IFES’ Election Program Expands Expertise, Fosters Friendships

November 15, 2012 - IFES

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Participants of IFES' 2012 U.S. Election Program visit polling stations in the Washington, D.C. area.

Over 400 participants from more than 60 countries gathered in Washington, D.C., to partake in IFES’ 2012 U.S. Election Program (USEP). From November 4-7, the program provided election officials, practitioners and experts the opportunity to learn about the American electoral system, discuss current topics in election management and exchange ideas on best practices in electoral administration.

To ensure the international participants shared a common understanding of the elections they were to witness on November 6, the USEP was kickstarted with a primer on the U.S. election system.The following three days also began with panel discussions featuring experts on prominent electoral issues, including the use of technology in elections and out-of-country voting, campaign finance, inclusion of persons with disabilities, and the participation of women.

Practical simulations offered participants first-hand experience using equipment that is common to polling stations across the United States. Participants were able to compare the experience of casting a ballot at a polling station that is accessible to persons with disabilities and voting at one that is not.

Evening receptions provided the opportunity to mingle and build ties between program participants. On Monday, a special reception took place to present the 2012 Joe C. Baxter Award to the former chairman of the Philippine Commission on Elections, Christian Monsod, who spoke movingly of the relationship between fair elections and social justice.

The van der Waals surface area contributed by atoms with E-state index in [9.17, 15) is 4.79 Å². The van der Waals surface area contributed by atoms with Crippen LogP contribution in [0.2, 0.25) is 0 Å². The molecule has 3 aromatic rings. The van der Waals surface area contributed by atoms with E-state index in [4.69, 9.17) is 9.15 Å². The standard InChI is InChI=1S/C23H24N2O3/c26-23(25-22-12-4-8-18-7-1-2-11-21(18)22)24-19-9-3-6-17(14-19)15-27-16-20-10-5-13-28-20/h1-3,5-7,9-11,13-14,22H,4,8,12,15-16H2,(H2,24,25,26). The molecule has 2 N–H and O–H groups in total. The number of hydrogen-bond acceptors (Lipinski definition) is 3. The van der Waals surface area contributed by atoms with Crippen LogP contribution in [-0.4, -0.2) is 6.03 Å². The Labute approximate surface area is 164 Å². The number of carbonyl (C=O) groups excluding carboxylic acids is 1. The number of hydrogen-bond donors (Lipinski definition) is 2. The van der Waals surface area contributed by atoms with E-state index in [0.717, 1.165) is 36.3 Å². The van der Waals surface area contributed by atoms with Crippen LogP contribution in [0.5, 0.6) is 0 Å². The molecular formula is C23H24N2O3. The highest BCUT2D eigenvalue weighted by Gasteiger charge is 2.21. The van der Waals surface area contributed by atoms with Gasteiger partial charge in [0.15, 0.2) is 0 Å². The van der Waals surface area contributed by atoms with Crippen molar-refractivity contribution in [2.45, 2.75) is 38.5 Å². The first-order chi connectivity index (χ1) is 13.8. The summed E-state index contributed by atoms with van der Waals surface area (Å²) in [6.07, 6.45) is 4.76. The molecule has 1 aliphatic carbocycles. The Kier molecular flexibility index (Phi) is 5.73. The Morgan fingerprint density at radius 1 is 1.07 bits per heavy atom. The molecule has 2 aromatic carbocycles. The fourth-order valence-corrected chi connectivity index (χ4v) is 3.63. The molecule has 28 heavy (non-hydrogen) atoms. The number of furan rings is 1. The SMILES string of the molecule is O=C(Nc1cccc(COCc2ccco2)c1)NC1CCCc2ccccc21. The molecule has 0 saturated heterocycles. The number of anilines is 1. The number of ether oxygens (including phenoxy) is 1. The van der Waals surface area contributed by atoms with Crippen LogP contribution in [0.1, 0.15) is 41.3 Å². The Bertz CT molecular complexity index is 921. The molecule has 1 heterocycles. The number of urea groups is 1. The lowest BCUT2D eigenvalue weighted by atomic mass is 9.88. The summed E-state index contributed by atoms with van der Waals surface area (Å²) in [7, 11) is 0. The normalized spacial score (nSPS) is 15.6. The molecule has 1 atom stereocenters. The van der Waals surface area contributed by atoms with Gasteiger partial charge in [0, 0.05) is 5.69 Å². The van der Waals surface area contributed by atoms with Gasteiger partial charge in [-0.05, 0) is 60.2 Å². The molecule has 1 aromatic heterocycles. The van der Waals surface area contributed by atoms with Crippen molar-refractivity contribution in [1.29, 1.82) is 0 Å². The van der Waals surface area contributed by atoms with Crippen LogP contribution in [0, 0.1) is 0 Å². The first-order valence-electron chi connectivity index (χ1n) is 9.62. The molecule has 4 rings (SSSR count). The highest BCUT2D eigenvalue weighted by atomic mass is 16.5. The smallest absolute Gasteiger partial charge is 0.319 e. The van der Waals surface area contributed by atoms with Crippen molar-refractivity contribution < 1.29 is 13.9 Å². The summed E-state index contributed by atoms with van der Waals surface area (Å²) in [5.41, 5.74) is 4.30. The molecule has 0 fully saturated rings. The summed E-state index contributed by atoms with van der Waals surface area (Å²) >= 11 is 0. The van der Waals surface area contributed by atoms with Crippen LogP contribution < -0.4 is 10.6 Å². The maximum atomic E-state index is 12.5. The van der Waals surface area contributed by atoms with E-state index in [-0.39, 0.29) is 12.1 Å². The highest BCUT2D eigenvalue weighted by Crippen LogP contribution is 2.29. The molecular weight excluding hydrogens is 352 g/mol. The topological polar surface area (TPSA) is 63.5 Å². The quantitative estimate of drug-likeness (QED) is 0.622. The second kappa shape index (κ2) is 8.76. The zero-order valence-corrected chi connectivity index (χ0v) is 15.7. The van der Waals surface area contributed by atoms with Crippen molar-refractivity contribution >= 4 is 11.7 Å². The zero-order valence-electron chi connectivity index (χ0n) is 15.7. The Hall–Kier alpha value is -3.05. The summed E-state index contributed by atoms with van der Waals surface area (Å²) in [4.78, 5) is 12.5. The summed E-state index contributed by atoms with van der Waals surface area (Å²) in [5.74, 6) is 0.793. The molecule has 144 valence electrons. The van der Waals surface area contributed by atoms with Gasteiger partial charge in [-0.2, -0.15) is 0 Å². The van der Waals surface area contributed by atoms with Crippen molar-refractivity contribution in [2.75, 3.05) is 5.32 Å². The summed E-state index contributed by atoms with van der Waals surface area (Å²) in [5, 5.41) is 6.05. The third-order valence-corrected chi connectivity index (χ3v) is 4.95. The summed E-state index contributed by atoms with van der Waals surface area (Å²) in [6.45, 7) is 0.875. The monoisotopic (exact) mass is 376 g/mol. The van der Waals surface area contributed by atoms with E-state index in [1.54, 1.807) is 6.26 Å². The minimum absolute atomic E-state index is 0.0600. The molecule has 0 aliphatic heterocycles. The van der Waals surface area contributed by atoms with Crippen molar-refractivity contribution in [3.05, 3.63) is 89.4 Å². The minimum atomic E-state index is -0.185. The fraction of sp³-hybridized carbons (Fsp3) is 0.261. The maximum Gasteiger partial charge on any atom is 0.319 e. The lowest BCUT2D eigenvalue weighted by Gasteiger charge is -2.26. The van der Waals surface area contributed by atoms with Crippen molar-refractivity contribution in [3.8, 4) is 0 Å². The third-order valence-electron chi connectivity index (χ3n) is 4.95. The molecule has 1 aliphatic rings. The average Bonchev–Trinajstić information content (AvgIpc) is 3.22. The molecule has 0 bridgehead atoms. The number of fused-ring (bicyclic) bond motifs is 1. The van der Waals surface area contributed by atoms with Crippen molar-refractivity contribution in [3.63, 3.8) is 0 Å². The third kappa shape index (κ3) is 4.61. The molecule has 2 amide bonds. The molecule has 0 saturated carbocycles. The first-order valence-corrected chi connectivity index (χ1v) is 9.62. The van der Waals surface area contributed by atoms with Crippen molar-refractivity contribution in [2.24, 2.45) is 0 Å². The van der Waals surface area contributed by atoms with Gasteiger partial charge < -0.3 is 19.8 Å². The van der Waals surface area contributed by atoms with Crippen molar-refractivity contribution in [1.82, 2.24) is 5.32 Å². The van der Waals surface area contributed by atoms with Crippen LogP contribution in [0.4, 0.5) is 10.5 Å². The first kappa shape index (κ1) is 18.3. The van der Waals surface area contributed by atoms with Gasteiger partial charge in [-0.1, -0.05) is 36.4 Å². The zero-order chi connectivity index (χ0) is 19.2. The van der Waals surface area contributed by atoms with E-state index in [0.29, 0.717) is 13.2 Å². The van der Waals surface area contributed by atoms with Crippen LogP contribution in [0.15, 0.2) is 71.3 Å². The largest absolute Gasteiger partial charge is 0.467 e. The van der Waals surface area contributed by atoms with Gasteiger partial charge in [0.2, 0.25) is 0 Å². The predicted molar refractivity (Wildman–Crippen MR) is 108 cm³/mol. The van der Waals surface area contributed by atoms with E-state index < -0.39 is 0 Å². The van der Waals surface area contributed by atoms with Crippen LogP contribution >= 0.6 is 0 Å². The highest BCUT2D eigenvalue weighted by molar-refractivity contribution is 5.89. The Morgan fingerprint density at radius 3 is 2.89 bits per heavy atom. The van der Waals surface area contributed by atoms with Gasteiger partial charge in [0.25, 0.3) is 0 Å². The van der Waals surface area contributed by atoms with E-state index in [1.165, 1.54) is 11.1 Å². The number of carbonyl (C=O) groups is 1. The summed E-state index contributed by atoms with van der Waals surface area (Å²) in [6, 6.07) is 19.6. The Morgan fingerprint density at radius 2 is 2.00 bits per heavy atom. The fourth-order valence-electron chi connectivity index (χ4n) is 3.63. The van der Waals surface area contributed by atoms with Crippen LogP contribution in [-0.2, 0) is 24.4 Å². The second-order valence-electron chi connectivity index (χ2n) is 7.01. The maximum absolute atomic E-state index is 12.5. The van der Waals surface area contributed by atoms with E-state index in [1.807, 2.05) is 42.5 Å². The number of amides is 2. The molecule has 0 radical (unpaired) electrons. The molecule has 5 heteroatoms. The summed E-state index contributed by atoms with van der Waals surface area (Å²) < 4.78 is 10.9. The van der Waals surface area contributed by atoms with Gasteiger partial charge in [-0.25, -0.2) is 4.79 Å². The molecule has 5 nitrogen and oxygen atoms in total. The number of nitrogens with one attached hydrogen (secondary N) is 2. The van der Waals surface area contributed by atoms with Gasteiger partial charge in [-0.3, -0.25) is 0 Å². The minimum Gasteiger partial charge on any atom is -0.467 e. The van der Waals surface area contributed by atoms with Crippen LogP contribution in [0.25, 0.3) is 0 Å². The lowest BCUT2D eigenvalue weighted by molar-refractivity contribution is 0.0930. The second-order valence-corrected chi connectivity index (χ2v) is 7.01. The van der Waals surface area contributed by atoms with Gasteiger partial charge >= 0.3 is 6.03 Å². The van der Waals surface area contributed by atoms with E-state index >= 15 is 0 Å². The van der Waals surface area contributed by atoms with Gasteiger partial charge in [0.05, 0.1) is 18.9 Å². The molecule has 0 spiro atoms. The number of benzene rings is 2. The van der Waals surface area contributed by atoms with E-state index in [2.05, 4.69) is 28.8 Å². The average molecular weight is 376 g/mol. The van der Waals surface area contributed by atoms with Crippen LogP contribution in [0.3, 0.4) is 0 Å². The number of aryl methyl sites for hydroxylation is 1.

On Election Day, participants visited polling stations throughout the District of Columbia, Maryland and Virginia to witness the American voting process. There, they had the opportunity to ask questions of voting precinct personnel and gain perspective on the U.S. election system. In the afternoon, a tour of broadcasting institution Voice of America (VOA) showed participants different services offered by the organization. Many visitors were interviewed by VOA in their own languages.

That evening, participants enjoyed an election night reception at the House of Sweden and watched the U.S. election results come in live as they interacted with members of D.C.'s international community.

The U.S. Election Program ended on Wednesday with panel discussions on voter identification laws and the adjudication of election disputes, held in the historic Kennedy Caucus room in the Russell Senate building. Following lunch, participants toured the U.S. Capitol.  

At the conclusion of the event, IFES President and CEO Bill Sweeney said the USEP had fulfilled its goal of expanding understanding of electoral practices in the U.S. and, most importantly, fostering meaningful connections among participants.

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